Scientists Have Busted A Nearly 100-Year-Old Myth About Coffee
It doesn't make you thirsty after all.
Take a situation many of us have experienced first hand: You wake up, make yourself a cup of coffee at home, or head to office and brew one there, and almost immediately after finishing, you have to sprint to the bathroom. Most people assumed that because coffee is a diuretic—it won't keep you hydrated. We’re under that impression because of a popular study released in 1928 (which studied only three people), which incorrectly stated that coffee’s diuretic properties lead to dehydration, but has since been the authority on the subject. Why is it so wrong? Because excess urination doesn’t automatically mean that you’ll get dehydrated. The study had another flaw: It said that people who drank even half a cup of coffee after abstaining from coffee for two months saw a noticeable increase in trips to the bathroom, and did not study people who regularly consumed the beverage.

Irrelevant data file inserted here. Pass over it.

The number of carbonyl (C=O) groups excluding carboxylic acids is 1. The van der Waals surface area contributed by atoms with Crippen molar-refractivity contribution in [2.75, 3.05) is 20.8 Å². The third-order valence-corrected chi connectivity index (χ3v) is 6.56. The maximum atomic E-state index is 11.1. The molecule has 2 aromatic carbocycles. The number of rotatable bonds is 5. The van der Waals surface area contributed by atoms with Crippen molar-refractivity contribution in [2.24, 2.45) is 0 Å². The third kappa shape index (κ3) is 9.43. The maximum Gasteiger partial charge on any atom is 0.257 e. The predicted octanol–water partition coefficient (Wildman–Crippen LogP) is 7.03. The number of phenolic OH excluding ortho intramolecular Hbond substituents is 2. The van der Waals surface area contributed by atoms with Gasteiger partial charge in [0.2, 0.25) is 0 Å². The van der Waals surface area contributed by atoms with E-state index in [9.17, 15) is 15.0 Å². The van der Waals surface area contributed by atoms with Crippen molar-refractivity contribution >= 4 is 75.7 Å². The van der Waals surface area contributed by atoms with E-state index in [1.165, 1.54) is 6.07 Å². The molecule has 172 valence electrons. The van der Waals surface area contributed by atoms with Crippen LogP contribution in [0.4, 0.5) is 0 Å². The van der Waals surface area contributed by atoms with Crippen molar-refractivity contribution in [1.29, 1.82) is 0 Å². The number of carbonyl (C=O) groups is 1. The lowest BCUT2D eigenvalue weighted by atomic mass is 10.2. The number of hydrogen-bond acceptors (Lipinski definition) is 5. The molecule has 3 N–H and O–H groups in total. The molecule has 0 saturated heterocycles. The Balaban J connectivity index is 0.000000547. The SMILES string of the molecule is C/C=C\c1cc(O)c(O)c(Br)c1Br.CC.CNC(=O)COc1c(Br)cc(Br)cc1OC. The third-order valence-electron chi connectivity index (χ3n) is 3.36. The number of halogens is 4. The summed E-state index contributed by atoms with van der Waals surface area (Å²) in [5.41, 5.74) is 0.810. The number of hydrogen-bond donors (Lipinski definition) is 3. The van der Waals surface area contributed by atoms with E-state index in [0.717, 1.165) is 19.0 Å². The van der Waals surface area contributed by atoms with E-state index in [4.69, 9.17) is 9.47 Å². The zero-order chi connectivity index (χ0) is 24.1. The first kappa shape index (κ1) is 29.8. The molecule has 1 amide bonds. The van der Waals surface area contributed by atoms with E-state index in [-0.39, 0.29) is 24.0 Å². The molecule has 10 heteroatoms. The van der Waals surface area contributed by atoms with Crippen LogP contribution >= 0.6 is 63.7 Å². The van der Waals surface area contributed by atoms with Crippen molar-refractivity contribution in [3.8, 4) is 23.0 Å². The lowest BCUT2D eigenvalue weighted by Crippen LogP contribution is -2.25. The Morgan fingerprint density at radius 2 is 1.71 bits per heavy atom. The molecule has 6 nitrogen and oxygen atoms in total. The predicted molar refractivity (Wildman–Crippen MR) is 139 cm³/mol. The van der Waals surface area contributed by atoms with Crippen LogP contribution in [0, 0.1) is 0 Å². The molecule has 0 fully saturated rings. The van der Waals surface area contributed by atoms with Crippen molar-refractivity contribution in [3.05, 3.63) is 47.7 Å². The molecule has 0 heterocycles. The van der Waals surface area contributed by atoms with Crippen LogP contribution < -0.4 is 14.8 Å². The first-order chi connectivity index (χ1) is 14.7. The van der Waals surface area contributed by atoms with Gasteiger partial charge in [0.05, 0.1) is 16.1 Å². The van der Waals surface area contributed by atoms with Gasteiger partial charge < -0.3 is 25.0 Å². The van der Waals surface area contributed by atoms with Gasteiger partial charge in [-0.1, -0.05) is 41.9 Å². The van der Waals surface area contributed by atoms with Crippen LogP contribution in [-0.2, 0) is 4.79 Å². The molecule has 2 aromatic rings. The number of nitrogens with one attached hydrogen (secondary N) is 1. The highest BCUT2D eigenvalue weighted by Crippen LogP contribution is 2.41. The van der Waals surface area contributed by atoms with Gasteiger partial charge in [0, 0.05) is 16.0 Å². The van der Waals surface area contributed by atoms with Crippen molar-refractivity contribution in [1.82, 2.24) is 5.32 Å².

A new study from the American Journal of Clinical Nutrition is making up for its predecessor’s mistakes. This one created a “beverage hydration index” ranking how 13 different popular drinks effected the body's fluid retention by measuring both how often the study’s participants had to use the bathroom and the resulting "fluid balance", compared to water, in order to identify which drinks are the best for "short term hydration." Turns out that yes, you can stay hydrated by drinking coffee, even though it might make you have to pee. But researchers don’t recommend hydrating with coffee alone: It had the weakest hydrating effects of all the tested drinks, falling behind beer and even skim milk.
This study comes on the heels of another, which finally clears up the myths about how much coffee is too much. In fact, most people can drink up to four cups of regular brewed 8-ounce coffee every day without any ill effects. You can add this to your list of reasons why you should never feel guilty about enjoying your morning cup of joe.